I must admit, I'm a little confused on some aspects of this.

Will the new IDs continue on from the old IDs sequentally? Or will
they be completely incompatible with the old IDs?

I have a database of several million tweets that JournoTwit users use.
I don't want to have to start differentiating between two ID types and/
or having to completely clear the database out.

What I haven't seen amongst any of this documentation - is an example
of the new status ids in comparison to the old? That would probably
answer a few questions :D And I assume - Direct Messages will be
undergoing the same transformation?


On Aug 23, 11:45 pm, Matt Harris <thematthar...@twitter.com> wrote:
> Hey Developers!
> A while ago we let you know about the new Tweet ID generation service
> we developed called Snowflake and published the source code so you
> could get familiar with how it works. Today, we're announcing that at
> 10am PDT on Tuesday September 21st, 2010 Snowflake will be in use on
> our production systems and that status IDs will no longer be
> sequential.
> Snowflake still uses 64-bit unsigned integers but instead of being
> sequential they will instead be based on time and composed of: a
> timestamp, a worker number and a sequence number. For the majority of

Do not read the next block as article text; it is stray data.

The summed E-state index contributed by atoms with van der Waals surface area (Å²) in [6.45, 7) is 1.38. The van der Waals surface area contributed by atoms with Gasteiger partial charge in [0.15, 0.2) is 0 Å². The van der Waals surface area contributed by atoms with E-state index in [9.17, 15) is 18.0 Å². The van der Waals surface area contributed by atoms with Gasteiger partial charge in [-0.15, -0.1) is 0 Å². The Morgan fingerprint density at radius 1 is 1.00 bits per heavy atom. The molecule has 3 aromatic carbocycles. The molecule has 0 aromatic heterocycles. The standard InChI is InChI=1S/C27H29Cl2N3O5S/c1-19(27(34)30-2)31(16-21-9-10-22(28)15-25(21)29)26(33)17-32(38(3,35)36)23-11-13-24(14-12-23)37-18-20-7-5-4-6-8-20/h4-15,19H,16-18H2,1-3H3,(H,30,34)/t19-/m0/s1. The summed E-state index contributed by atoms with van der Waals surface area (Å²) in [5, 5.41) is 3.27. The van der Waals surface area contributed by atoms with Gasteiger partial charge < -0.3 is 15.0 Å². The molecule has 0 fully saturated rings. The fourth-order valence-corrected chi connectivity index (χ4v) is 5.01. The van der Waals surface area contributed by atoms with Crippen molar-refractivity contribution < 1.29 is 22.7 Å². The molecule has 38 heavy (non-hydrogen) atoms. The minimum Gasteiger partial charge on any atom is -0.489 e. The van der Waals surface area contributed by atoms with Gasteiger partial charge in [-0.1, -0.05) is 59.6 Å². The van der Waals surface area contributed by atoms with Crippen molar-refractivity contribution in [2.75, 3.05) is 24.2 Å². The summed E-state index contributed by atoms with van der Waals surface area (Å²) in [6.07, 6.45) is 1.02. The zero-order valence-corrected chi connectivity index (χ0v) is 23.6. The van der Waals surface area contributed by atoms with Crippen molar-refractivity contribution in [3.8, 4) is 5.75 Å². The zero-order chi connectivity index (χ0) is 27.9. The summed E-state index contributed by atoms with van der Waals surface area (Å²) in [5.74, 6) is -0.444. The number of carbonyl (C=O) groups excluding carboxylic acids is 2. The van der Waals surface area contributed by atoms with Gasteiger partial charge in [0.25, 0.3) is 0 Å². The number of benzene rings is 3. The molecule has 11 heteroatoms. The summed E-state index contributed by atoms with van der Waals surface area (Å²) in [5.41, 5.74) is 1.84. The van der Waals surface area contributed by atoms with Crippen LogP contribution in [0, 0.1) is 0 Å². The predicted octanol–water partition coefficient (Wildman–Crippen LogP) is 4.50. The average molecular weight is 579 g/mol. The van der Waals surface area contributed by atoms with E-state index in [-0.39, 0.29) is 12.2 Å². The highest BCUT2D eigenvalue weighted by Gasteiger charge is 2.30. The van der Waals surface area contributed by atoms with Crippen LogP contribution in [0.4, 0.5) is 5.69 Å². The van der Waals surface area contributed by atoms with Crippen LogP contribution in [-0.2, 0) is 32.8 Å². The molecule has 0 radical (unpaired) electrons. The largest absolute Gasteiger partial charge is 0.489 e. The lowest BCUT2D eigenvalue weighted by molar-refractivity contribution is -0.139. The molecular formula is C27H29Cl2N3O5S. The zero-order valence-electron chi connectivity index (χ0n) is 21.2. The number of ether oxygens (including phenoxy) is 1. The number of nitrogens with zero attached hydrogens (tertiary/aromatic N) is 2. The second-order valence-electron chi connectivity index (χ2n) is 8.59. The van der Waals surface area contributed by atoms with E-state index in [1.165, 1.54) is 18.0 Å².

> you this change will go unnoticed and your applications will continue
> to function without the need for any changes. In addition the API is
> ready for Snowflake and parameters such as max_id and since_id will
> work as expected. Snowflake does mean Tweet IDs will no longer be
> useful for data analysis, and things like counting Tweets by
> subtracting status IDs will not be possible.
> We listened when you told us about sorting Tweets by ID and knew that
> we needed to keep the ID roughly sortable. With Snowflake if two
> Tweets are posted within 1 second of each other they will be within a
> second of each other in the ID space too. This means although Tweets
> will no longer be sorted, they will be k-sorted to approximately 1
> second.
> The key points:
> * Status IDs will be unique
> * Status IDs will continue to increase - Tweets created later in the
> day will have a higher ID that those created in the morning
> * Order will be maintained for Tweets allowing you to sort by Status
> ID. The accuracy of the sort will be to approximately 1 second,
> meaning Tweets created within a second of each other have no order.
> * All existing API methods will continue to work the same as before
> * Previous status IDs will be unchanged
> * There will be a noticeable jump in the numerical value of status IDs
> when we change.
> You can read more about Snowflake on the Twitter Engineering 
> blog:http://bit.ly/announcing-snowflake
> Best
> Matt Harris
> Developer Advocate, Twitterhttp://twitter.com/themattharris

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